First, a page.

NOT FOR PUBLICATION
Gregory Silveira ("Silveira") appeals from the District Court's denial of his motion to withdraw his guilty pleas and his subsequent motion for reconsideration. We have jurisdiction pursuant to 28 U.S.C. § 1291, and we affirm.
Pursuant to his pre-indictment plea agreement, Silveira "waiv[ed] and g[ave] up any right to appeal [his] convictions on the offenses to which [he] . . . plead[ed] guilty." "A defendant's waiver of his appellate rights is enforceable if (1) the language of the waiver encompasses his right to appeal on the grounds raised, and (2) the waiver is knowingly and voluntarily made." United States v. Rahman, 642 F.3d 1257, 1259 (9th Cir. 2011) (citation omitted). We will decline to enforce a waiver meeting the preceding requirements "only if the district court failed to comply with Federal Rule of Criminal Procedure 11, the court informed the defendant that she retained the right to appeal, the sentence did not comport with the terms of the plea agreement, or the sentence violated the law." United States v. Brizan, 709 F.3d 864, 866 (9th Cir. 2013).
Silveira's waiver meets the requirements for enforcement. First, Silveira's waiver is sufficiently broad to cover this appeal. See, e.g., Brizan, 709 F.3d at 866 ("We have consistently read general waivers of the right to appeal to cover all appeals, even an appeal from the denial of a motion to withdraw a guilty plea." (citation omitted)). Second, on its face, the transcript from Silveira's plea hearing indicates that Silveira knowingly and voluntarily agreed to plead guilty and waive his appellate rights. See United States v. Jeronimo, 398 F.3d 1149, 1157 n.5 (9th Cir. 2005) (assessing whether a waiver was knowingly and voluntarily made by looking at the plea-hearing transcript), overruled on other grounds by United States v. Jacobo Castillo, 496 F.3d 947, 957 (9th Cir. 2007) (en banc).
Silveira's arguments against enforcement of his appeal waiver—his plea hearing violated Rule 11 and he received ineffective assistance of counsel—are not persuasive. Contary to his claim otherwise, Silveira's plea hearing complied with Rule 11's requirement that there be an adequate factual basis for a defendant's plea. When determining if Rule 11 is satisfied, we "review only the record of the plea proceeding." United States v. Portillo-Cano, 192 F.3d 1246, 1250 (9th Cir. 1999). The offense that Silveira pleaded guilty to, 18 U.S.C. § 1956, requires that the defendant have: "(1) engaged in a financial transaction which involved proceeds from specified illegal activity, (2) knew the proceeds were from illegal activity, and (3) intended the transaction to promote the illegal activity." United States v. Webster, 623 F.3d 901, 908 (9th Cir. 2010) (citation and omission in original omitted). At the plea hearing, Silveira agreed that he had: (1) "participated in the operation of an illegal gambling operation"; (2) accepted $2.75 million from a "gambling client"; (3) knew that the accepted money "represented proceeds from [an] illegal sports betting" business in which he participated; (4) transferred portions of the accepted money on three occasions; and (5) "initiated these three transfers with the intent to promote the carrying on of an illegal gambling operation, in violation of 18 U.S.C. § 1955." This constitutes a sufficient factual basis for Silveira's pleas.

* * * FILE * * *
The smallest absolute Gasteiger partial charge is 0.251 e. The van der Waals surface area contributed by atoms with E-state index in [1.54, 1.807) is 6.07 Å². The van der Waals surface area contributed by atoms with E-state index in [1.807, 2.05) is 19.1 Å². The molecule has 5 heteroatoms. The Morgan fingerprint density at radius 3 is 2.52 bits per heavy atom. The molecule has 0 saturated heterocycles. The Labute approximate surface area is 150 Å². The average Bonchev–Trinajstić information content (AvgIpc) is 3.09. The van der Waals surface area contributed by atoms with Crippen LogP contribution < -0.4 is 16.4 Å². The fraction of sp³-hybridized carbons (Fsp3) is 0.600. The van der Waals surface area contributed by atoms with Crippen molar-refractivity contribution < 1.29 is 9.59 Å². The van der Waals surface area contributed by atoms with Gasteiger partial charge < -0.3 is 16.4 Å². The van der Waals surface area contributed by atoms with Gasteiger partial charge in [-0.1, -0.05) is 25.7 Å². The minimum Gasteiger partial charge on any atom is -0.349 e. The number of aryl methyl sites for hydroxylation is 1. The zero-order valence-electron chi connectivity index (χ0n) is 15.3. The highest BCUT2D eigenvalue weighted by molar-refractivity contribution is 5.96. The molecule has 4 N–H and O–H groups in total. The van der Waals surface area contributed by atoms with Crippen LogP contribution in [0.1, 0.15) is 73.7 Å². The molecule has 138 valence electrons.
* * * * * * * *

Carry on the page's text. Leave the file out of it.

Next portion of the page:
Finally, we review ineffective-assistance-of-counsel claims "on direct appeal only in the unusual cases where (1) the record on appeal is sufficiently developed to permit determination of the issue, or (2) the legal representation is so inadequate that it obviously denies a defendant his Sixth Amendment right to counsel." Rahman, 642 F.3d at 1259-60. Here, neither of these requirements are met. Furthermore, to the extent Silveira requests that we remand this case to the district court for further development of the record, we deny it, as "we will not remand a case from direct appeal for fact-finding related to an ineffective assistance of counsel claim, but allow a defendant to pursue the issue in district court collateral proceedings." Jeronimo, 398 F.3d at 1156 (citation omitted). Accordingly, Silveira's appeal is